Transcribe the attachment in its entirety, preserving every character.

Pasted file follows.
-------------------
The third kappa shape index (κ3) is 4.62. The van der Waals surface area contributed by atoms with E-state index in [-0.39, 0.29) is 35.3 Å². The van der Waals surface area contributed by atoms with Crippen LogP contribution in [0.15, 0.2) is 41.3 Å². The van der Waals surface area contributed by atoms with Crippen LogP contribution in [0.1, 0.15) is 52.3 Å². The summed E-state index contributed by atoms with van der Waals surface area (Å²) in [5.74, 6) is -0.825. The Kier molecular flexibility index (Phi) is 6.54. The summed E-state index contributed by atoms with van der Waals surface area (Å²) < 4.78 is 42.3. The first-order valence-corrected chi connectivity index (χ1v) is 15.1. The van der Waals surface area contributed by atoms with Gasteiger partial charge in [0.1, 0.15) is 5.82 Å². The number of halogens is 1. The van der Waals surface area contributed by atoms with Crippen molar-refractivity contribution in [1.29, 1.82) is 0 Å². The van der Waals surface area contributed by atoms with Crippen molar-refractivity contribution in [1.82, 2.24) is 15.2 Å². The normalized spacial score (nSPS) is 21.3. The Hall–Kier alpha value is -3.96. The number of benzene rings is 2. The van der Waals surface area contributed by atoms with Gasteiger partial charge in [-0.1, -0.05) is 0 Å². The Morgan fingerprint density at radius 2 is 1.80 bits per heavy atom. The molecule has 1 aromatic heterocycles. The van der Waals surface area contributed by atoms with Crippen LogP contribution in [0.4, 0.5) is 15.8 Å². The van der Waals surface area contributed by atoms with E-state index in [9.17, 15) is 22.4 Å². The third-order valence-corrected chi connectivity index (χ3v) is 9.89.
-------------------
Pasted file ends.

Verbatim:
The third kappa shape index (κ3) is 4.62. The van der Waals surface area contributed by atoms with E-state index in [-0.39, 0.29) is 35.3 Å². The van der Waals surface area contributed by atoms with Crippen LogP contribution in [0.15, 0.2) is 41.3 Å². The van der Waals surface area contributed by atoms with Crippen LogP contribution in [0.1, 0.15) is 52.3 Å². The summed E-state index contributed by atoms with van der Waals surface area (Å²) in [5.74, 6) is -0.825. The Kier molecular flexibility index (Phi) is 6.54. The summed E-state index contributed by atoms with van der Waals surface area (Å²) < 4.78 is 42.3. The first-order valence-corrected chi connectivity index (χ1v) is 15.1. The van der Waals surface area contributed by atoms with Gasteiger partial charge in [0.1, 0.15) is 5.82 Å². The number of halogens is 1. The van der Waals surface area contributed by atoms with Crippen molar-refractivity contribution in [1.29, 1.82) is 0 Å². The van der Waals surface area contributed by atoms with Crippen molar-refractivity contribution in [1.82, 2.24) is 15.2 Å². The normalized spacial score (nSPS) is 21.3. The Hall–Kier alpha value is -3.96. The number of benzene rings is 2. The van der Waals surface area contributed by atoms with Gasteiger partial charge in [-0.1, -0.05) is 0 Å². The Morgan fingerprint density at radius 2 is 1.80 bits per heavy atom. The molecule has 1 aromatic heterocycles. The van der Waals surface area contributed by atoms with Crippen LogP contribution in [0.4, 0.5) is 15.8 Å². The van der Waals surface area contributed by atoms with E-state index in [9.17, 15) is 22.4 Å². The third-order valence-corrected chi connectivity index (χ3v) is 9.89.